1. This is a defendants' appeal arising cut of a suit for pre-emption. The sale-deed was taken by the two defendants jointly and there was no specification of any share in the document itself. One of them is supposed by the lower Appellate Court to be a co-sharer and the other is a stranger. In fact the former is an exproprietary tenant. They led oral evidence to show that under a secret arrangement between themselves they had taken the property in equal shares and accordingly pleaded that the suit should not be decreed against both the purchasers.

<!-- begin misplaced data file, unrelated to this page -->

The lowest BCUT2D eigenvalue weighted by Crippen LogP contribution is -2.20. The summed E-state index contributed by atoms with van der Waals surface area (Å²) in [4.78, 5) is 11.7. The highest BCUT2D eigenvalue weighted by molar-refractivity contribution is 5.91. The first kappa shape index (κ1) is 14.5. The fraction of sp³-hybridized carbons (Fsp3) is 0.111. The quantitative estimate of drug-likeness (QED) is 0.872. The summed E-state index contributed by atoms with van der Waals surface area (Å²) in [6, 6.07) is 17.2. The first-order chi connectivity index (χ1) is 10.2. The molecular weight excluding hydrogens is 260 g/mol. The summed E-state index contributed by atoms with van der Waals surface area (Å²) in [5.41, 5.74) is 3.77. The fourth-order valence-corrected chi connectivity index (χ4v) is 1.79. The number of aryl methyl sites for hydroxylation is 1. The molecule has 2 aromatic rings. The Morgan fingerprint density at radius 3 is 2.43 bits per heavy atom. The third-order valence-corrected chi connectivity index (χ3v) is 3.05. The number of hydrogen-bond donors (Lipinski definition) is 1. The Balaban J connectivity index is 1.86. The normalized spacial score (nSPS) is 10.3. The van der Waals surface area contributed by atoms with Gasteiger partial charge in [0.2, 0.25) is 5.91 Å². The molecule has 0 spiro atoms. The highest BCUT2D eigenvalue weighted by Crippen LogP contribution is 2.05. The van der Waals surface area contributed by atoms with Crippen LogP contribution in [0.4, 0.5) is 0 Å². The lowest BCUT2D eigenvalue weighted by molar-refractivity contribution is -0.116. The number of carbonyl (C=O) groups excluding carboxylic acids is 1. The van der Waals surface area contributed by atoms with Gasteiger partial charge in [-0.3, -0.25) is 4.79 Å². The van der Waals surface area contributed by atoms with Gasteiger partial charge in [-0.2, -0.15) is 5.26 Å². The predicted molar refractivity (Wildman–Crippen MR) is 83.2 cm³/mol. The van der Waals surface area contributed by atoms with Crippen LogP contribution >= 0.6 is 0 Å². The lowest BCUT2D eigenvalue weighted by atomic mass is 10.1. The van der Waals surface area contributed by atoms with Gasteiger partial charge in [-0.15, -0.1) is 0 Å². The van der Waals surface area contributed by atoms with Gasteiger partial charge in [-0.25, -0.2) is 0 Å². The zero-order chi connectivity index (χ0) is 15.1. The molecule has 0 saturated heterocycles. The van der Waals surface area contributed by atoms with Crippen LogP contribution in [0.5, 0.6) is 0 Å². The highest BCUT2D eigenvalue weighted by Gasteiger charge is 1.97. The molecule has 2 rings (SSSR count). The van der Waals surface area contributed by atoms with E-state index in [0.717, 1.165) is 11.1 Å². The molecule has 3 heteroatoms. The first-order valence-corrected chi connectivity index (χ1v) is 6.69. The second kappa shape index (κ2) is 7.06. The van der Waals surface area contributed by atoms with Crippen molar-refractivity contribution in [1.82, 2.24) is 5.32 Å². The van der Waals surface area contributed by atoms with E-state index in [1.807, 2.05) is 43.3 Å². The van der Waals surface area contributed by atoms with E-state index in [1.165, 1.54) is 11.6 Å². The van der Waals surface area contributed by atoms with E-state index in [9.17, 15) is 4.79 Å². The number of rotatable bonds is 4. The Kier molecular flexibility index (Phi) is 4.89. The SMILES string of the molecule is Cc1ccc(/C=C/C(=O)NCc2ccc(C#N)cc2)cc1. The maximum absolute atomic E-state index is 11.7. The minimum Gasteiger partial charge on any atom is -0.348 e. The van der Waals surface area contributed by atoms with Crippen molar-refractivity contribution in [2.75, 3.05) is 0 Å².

2. A second appeal has been preferred not by the tenant purchaser but by them jointly. He has again associated with him a stranger to the mahal and has made common cause with her. Strong reliance is based on behalf of the appellants on the case of Sheopujan Rai v. Bishnath Rai : AIR1930All706 . That was quite a different case. There an ostensible vendee after taking the sale-deed disclosed in the Revenue Court that he had associated with him three other persons who had paid the consideration and who had purchased the property to the extent of one-fourth share each. When the suit was brought by the plaintiff against all the four persons Sheopujan acquired a small share by way of gift and claimed that the whole suit should fail. The plaintiff was allowed by the court to set up the admission of the defendant himself that he had joined with him other strangers to the mahal and that accordingly the whole claim could not be dismissed on account of the gift but that the plaintiff could only be compelled to give up his one-fourth share only. It was pointed out by the Bench that the plaintiff not being a party to the sale-deed there was nothing to prevent him establishing, a fraud committed by Sheopujan who took the sale-deed in his own name, although there had been a secret arrangement between him and three other associates to purchase the property together and to pay the price thereof in proportion of their respective shares. That principle would not apply to the converse case where, although the plaintiff is suing to pre-empt the entire property, the defendants set up a secret arrangement by which they allege that there was an understanding that their shares would be specified. We think that they cannot be allowed to go behind the sale-deed which shows that the property was jointly acquired. Under Section 22 of the Agra Pre-emption Act where property is jointly purchased or foreclosed by two persons against one of whom only there is a right of pre-emption, such right may be claimed as against both. The explanation added to that section says that this section does not apply where such purchaser acquires a defined interest. The defendants cannot be allowed to set up a specific share when it does not find a place in the sale-deed. The appeal is accordingly dismissed with costs.